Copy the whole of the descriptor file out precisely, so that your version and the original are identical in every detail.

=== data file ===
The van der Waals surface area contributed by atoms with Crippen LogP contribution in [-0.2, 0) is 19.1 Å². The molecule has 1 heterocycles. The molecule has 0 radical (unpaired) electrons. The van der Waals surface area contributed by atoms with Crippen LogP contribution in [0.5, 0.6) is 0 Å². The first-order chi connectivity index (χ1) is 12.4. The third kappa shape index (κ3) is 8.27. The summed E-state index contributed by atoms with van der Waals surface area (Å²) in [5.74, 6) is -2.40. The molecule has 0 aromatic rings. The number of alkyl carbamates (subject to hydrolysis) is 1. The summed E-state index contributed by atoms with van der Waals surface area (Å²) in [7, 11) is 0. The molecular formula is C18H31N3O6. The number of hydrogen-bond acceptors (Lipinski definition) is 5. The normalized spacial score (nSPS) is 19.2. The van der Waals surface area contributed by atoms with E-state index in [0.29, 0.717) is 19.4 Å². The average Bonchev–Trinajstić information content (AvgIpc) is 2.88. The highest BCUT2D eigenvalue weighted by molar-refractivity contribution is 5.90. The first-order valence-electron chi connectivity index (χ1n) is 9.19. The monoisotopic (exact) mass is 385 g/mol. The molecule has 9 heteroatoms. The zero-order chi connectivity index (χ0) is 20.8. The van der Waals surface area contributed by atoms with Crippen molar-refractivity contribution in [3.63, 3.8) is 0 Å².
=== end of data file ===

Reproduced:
The van der Waals surface area contributed by atoms with Crippen LogP contribution in [-0.2, 0) is 19.1 Å². The molecule has 1 heterocycles. The molecule has 0 radical (unpaired) electrons. The van der Waals surface area contributed by atoms with Crippen LogP contribution in [0.5, 0.6) is 0 Å². The first-order chi connectivity index (χ1) is 12.4. The third kappa shape index (κ3) is 8.27. The summed E-state index contributed by atoms with van der Waals surface area (Å²) in [5.74, 6) is -2.40. The molecule has 0 aromatic rings. The number of alkyl carbamates (subject to hydrolysis) is 1. The summed E-state index contributed by atoms with van der Waals surface area (Å²) in [7, 11) is 0. The molecular formula is C18H31N3O6. The number of hydrogen-bond acceptors (Lipinski definition) is 5. The normalized spacial score (nSPS) is 19.2. The van der Waals surface area contributed by atoms with E-state index in [0.29, 0.717) is 19.4 Å². The average Bonchev–Trinajstić information content (AvgIpc) is 2.88. The highest BCUT2D eigenvalue weighted by molar-refractivity contribution is 5.90. The first-order valence-electron chi connectivity index (χ1n) is 9.19. The monoisotopic (exact) mass is 385 g/mol. The molecule has 9 heteroatoms. The zero-order chi connectivity index (χ0) is 20.8. The van der Waals surface area contributed by atoms with Crippen molar-refractivity contribution in [3.63, 3.8) is 0 Å².